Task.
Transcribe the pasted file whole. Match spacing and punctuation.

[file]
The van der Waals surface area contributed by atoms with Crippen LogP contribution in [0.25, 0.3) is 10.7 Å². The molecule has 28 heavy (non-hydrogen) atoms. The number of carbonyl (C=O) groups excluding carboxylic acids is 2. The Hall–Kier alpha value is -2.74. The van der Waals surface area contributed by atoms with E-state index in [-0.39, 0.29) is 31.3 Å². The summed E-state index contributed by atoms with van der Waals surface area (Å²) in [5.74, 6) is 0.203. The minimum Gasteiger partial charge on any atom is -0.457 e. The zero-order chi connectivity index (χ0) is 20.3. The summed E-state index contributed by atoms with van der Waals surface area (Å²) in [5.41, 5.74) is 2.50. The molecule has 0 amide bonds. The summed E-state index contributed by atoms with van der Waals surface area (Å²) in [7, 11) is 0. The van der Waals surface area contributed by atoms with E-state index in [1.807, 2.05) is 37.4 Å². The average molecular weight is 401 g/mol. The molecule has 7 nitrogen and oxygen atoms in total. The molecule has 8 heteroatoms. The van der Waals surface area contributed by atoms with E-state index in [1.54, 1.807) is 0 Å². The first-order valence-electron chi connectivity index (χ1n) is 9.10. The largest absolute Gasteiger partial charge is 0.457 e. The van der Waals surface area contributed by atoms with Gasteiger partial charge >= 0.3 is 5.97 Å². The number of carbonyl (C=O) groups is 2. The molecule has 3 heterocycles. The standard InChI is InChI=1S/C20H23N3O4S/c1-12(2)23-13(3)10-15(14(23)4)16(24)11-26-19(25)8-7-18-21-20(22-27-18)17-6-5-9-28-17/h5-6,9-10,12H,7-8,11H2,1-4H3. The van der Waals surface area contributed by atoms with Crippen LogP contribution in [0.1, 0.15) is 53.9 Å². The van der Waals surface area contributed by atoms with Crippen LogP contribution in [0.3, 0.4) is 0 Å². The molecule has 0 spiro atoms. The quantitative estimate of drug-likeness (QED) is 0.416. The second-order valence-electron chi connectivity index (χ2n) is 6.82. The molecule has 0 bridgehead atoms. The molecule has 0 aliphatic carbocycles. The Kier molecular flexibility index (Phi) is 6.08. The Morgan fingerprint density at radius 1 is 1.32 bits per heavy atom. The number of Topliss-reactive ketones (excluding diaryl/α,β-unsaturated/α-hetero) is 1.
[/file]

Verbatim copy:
The van der Waals surface area contributed by atoms with Crippen LogP contribution in [0.25, 0.3) is 10.7 Å². The molecule has 28 heavy (non-hydrogen) atoms. The number of carbonyl (C=O) groups excluding carboxylic acids is 2. The Hall–Kier alpha value is -2.74. The van der Waals surface area contributed by atoms with E-state index in [-0.39, 0.29) is 31.3 Å². The summed E-state index contributed by atoms with van der Waals surface area (Å²) in [5.74, 6) is 0.203. The minimum Gasteiger partial charge on any atom is -0.457 e. The zero-order chi connectivity index (χ0) is 20.3. The summed E-state index contributed by atoms with van der Waals surface area (Å²) in [5.41, 5.74) is 2.50. The molecule has 0 amide bonds. The summed E-state index contributed by atoms with van der Waals surface area (Å²) in [7, 11) is 0. The van der Waals surface area contributed by atoms with E-state index in [1.807, 2.05) is 37.4 Å². The average molecular weight is 401 g/mol. The molecule has 7 nitrogen and oxygen atoms in total. The molecule has 8 heteroatoms. The van der Waals surface area contributed by atoms with E-state index in [1.54, 1.807) is 0 Å². The first-order valence-electron chi connectivity index (χ1n) is 9.10. The largest absolute Gasteiger partial charge is 0.457 e. The van der Waals surface area contributed by atoms with Gasteiger partial charge >= 0.3 is 5.97 Å². The number of carbonyl (C=O) groups is 2. The molecule has 3 heterocycles. The standard InChI is InChI=1S/C20H23N3O4S/c1-12(2)23-13(3)10-15(14(23)4)16(24)11-26-19(25)8-7-18-21-20(22-27-18)17-6-5-9-28-17/h5-6,9-10,12H,7-8,11H2,1-4H3. The van der Waals surface area contributed by atoms with Crippen LogP contribution in [0.1, 0.15) is 53.9 Å². The van der Waals surface area contributed by atoms with Crippen LogP contribution in [0.3, 0.4) is 0 Å². The molecule has 0 spiro atoms. The quantitative estimate of drug-likeness (QED) is 0.416. The second-order valence-electron chi connectivity index (χ2n) is 6.82. The molecule has 0 bridgehead atoms. The molecule has 0 aliphatic carbocycles. The Kier molecular flexibility index (Phi) is 6.08. The Morgan fingerprint density at radius 1 is 1.32 bits per heavy atom. The number of Topliss-reactive ketones (excluding diaryl/α,β-unsaturated/α-hetero) is 1.